This inversion has a reason for existence. Serbia has successfully transformed its role from a state that is being pressured to be a political part of the continent (“do this or you will face sanctions”) to a state that is waiting to be enticed to be a political part of the European continent. Dragan Smigić beating KFOR soldiers is a symbol of inversion. Now Serbia must be begged to be polite; it was once expected to be so, and if not the punishment followed.
The third lesson is that not everything has to do with Kosovo. Events in the north concerned Ukraine, Russia and Belgrade. In official Pristina, it might seem perfectly logical to send three mayors with special police to their offices. But sending in special police, although part of the legality, could not compensate for their lack of legitimacy. Even, far beyond this debate between legality and legitimacy, from the perspective of European security, the Zvecan barricades were seen as a good opportunity to test NATO when it is engaged in supporting Ukraine. When Dragan Smigiqi beats NATO soldiers in Zveçan, his baton is raised in Moscow. From Putin’s perspective, he is a volunteer in the war that Russia is waging against Western civilization.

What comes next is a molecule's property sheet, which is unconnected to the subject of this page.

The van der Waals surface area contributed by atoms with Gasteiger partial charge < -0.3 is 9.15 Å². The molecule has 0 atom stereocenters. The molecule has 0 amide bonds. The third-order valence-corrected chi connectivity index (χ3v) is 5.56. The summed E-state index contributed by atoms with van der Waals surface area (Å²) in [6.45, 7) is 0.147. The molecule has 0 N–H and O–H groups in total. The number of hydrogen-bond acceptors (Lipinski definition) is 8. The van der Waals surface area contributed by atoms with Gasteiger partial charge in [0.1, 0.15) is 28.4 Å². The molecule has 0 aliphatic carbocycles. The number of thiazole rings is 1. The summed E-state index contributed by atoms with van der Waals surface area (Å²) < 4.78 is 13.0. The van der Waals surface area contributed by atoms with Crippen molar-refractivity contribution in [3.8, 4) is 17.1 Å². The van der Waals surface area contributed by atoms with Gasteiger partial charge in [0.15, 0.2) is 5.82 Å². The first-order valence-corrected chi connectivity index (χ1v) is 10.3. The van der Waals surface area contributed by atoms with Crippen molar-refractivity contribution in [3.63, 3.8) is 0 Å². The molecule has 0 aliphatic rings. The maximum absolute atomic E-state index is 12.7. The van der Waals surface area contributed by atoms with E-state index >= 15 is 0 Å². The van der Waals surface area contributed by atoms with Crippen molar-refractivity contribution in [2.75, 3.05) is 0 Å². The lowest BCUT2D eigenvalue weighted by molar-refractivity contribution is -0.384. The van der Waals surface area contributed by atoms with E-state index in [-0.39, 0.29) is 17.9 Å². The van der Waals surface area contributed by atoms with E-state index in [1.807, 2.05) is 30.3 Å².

Consequently, Dragan Smigic’s stick is a warning to the peaceful demonstrators in Belgrade, to that silent part of Serbian society that the government is afraid of, that they too are opponents of the great war that is being waged against the West.
Finally, it’s not the first time. When Milosevic’s power felt that it was in danger, he declared war on the neighboring peoples. When he once brought out the tanks against his own opposition in 1991, he quickly managed to consolidate himself by directing them against Croats, Bosniaks and Albanians.
Thirty years later, it is not difficult to understand that the stick of Dragan Smigic, which beat the NATO soldiers, also beats the citizens of Belgrade who are peacefully protesting against the power of violence in Serbia.
The fourth lesson is like the first. The conflict between Kosovo and Serbia has not ended. Barricades are erected and dismantled, soldiers and policemen are beaten, deployed and retreat-
ed, big words are uttered and forgotten – but in the end, however, a negotiation process must
take place that reaches an end to the conflict.
This achievement cannot be done without the USA and the EU and the United Kingdom, and without some of the European countries such as Germany, France and Italy, with greater involvement in matters of peace and security in Kosovo.
Dragan Smigiqi and his stick that beats KFOR soldiers should be considered as an episode, but a serious episode, of confronting the fact that peace is not built with the illusion of a ceremonial declaration that a normalization agreement has been reached.
It’s time for serious action. Perhaps the first step for Kosovo would have to be an agreement on how to proceed, with the biggest supporters of its independence, based on an outline of the roadmap that this country believes in.